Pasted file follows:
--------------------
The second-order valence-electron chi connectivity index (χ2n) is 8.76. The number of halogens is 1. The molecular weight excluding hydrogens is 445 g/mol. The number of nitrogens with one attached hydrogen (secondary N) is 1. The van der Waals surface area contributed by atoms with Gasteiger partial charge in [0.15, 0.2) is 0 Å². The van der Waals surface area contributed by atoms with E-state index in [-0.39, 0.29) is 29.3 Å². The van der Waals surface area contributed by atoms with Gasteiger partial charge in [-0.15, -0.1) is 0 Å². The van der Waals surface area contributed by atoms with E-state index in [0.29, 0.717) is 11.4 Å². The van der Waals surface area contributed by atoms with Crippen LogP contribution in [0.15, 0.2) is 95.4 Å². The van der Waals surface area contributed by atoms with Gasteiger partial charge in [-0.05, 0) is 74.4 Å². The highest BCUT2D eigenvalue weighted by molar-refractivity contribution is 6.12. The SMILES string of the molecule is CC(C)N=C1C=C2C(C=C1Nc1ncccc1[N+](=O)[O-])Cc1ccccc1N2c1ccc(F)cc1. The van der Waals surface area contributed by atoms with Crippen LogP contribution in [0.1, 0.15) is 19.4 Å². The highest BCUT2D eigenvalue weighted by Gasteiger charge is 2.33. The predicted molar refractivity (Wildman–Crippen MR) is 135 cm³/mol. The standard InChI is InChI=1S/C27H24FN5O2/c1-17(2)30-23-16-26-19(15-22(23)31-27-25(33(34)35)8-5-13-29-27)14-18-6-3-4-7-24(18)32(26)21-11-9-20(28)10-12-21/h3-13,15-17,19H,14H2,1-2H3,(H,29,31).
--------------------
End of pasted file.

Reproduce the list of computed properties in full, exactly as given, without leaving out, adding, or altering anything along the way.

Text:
The second-order valence-electron chi connectivity index (χ2n) is 8.76. The number of halogens is 1. The molecular weight excluding hydrogens is 445 g/mol. The number of nitrogens with one attached hydrogen (secondary N) is 1. The van der Waals surface area contributed by atoms with Gasteiger partial charge in [0.15, 0.2) is 0 Å². The van der Waals surface area contributed by atoms with E-state index in [-0.39, 0.29) is 29.3 Å². The van der Waals surface area contributed by atoms with Gasteiger partial charge in [-0.15, -0.1) is 0 Å². The van der Waals surface area contributed by atoms with E-state index in [0.29, 0.717) is 11.4 Å². The van der Waals surface area contributed by atoms with Crippen LogP contribution in [0.15, 0.2) is 95.4 Å². The van der Waals surface area contributed by atoms with Gasteiger partial charge in [-0.05, 0) is 74.4 Å². The highest BCUT2D eigenvalue weighted by molar-refractivity contribution is 6.12. The SMILES string of the molecule is CC(C)N=C1C=C2C(C=C1Nc1ncccc1[N+](=O)[O-])Cc1ccccc1N2c1ccc(F)cc1. The van der Waals surface area contributed by atoms with Crippen LogP contribution in [0.1, 0.15) is 19.4 Å². The highest BCUT2D eigenvalue weighted by Gasteiger charge is 2.33. The predicted molar refractivity (Wildman–Crippen MR) is 135 cm³/mol. The standard InChI is InChI=1S/C27H24FN5O2/c1-17(2)30-23-16-26-19(15-22(23)31-27-25(33(34)35)8-5-13-29-27)14-18-6-3-4-7-24(18)32(26)21-11-9-20(28)10-12-21/h3-13,15-17,19H,14H2,1-2H3,(H,29,31).